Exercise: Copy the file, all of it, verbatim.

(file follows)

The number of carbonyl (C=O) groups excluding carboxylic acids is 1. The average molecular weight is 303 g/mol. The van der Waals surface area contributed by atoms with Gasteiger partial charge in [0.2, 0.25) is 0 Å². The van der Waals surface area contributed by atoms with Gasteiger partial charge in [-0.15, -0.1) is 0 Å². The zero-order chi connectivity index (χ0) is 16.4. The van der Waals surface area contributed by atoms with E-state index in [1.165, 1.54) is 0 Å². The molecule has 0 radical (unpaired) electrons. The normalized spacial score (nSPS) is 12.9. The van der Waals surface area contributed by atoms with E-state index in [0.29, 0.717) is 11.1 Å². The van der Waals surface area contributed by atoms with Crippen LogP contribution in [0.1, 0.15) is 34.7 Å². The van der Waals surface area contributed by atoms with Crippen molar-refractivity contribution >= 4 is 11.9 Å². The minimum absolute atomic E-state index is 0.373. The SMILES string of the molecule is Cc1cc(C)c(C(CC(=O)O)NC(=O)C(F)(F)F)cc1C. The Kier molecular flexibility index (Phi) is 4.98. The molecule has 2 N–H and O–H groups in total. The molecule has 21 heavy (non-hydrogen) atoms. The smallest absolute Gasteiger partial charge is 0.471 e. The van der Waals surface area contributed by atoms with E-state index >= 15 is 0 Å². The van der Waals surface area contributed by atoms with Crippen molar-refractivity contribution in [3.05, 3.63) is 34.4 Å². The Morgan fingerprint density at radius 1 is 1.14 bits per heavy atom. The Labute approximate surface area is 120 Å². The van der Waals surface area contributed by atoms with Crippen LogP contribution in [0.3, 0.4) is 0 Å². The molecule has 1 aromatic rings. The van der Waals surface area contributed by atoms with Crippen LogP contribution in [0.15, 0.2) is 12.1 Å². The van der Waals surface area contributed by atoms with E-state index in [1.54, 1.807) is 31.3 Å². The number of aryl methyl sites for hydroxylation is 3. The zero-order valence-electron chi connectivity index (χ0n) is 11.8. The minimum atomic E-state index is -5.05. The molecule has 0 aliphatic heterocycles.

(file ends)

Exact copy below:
The number of carbonyl (C=O) groups excluding carboxylic acids is 1. The average molecular weight is 303 g/mol. The van der Waals surface area contributed by atoms with Gasteiger partial charge in [0.2, 0.25) is 0 Å². The van der Waals surface area contributed by atoms with Gasteiger partial charge in [-0.15, -0.1) is 0 Å². The zero-order chi connectivity index (χ0) is 16.4. The van der Waals surface area contributed by atoms with E-state index in [1.165, 1.54) is 0 Å². The molecule has 0 radical (unpaired) electrons. The normalized spacial score (nSPS) is 12.9. The van der Waals surface area contributed by atoms with E-state index in [0.29, 0.717) is 11.1 Å². The van der Waals surface area contributed by atoms with Crippen LogP contribution in [0.1, 0.15) is 34.7 Å². The van der Waals surface area contributed by atoms with Crippen molar-refractivity contribution >= 4 is 11.9 Å². The minimum absolute atomic E-state index is 0.373. The SMILES string of the molecule is Cc1cc(C)c(C(CC(=O)O)NC(=O)C(F)(F)F)cc1C. The Kier molecular flexibility index (Phi) is 4.98. The molecule has 2 N–H and O–H groups in total. The molecule has 21 heavy (non-hydrogen) atoms. The smallest absolute Gasteiger partial charge is 0.471 e. The van der Waals surface area contributed by atoms with E-state index >= 15 is 0 Å². The van der Waals surface area contributed by atoms with Crippen molar-refractivity contribution in [3.05, 3.63) is 34.4 Å². The Morgan fingerprint density at radius 1 is 1.14 bits per heavy atom. The Labute approximate surface area is 120 Å². The van der Waals surface area contributed by atoms with Crippen LogP contribution in [0.3, 0.4) is 0 Å². The molecule has 1 aromatic rings. The van der Waals surface area contributed by atoms with Crippen LogP contribution in [0.15, 0.2) is 12.1 Å². The van der Waals surface area contributed by atoms with E-state index in [1.54, 1.807) is 31.3 Å². The number of aryl methyl sites for hydroxylation is 3. The zero-order valence-electron chi connectivity index (χ0n) is 11.8. The minimum atomic E-state index is -5.05. The molecule has 0 aliphatic heterocycles.